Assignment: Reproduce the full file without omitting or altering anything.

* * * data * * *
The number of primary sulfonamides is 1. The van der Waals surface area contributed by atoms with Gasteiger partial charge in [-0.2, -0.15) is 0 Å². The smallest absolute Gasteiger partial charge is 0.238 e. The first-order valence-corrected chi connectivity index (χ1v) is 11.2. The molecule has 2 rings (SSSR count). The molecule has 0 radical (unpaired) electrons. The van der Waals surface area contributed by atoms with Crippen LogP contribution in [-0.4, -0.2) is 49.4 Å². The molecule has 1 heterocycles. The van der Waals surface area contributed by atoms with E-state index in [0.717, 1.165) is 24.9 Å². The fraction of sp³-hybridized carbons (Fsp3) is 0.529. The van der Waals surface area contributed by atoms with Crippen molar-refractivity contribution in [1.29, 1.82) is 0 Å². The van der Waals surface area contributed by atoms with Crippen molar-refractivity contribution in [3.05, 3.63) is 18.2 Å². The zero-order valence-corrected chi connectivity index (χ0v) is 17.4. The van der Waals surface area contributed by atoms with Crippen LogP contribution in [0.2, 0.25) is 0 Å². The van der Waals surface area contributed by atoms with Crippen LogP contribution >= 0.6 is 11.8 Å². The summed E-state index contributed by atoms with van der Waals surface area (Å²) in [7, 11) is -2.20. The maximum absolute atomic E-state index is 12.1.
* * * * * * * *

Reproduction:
The number of primary sulfonamides is 1. The van der Waals surface area contributed by atoms with Gasteiger partial charge in [-0.2, -0.15) is 0 Å². The smallest absolute Gasteiger partial charge is 0.238 e. The first-order valence-corrected chi connectivity index (χ1v) is 11.2. The molecule has 2 rings (SSSR count). The molecule has 0 radical (unpaired) electrons. The van der Waals surface area contributed by atoms with Crippen LogP contribution in [-0.4, -0.2) is 49.4 Å². The molecule has 1 heterocycles. The van der Waals surface area contributed by atoms with E-state index in [0.717, 1.165) is 24.9 Å². The fraction of sp³-hybridized carbons (Fsp3) is 0.529. The van der Waals surface area contributed by atoms with Crippen molar-refractivity contribution in [1.29, 1.82) is 0 Å². The van der Waals surface area contributed by atoms with Crippen molar-refractivity contribution in [3.05, 3.63) is 18.2 Å². The zero-order valence-corrected chi connectivity index (χ0v) is 17.4. The van der Waals surface area contributed by atoms with Crippen LogP contribution in [0.2, 0.25) is 0 Å². The van der Waals surface area contributed by atoms with Crippen LogP contribution >= 0.6 is 11.8 Å². The summed E-state index contributed by atoms with van der Waals surface area (Å²) in [7, 11) is -2.20. The maximum absolute atomic E-state index is 12.1.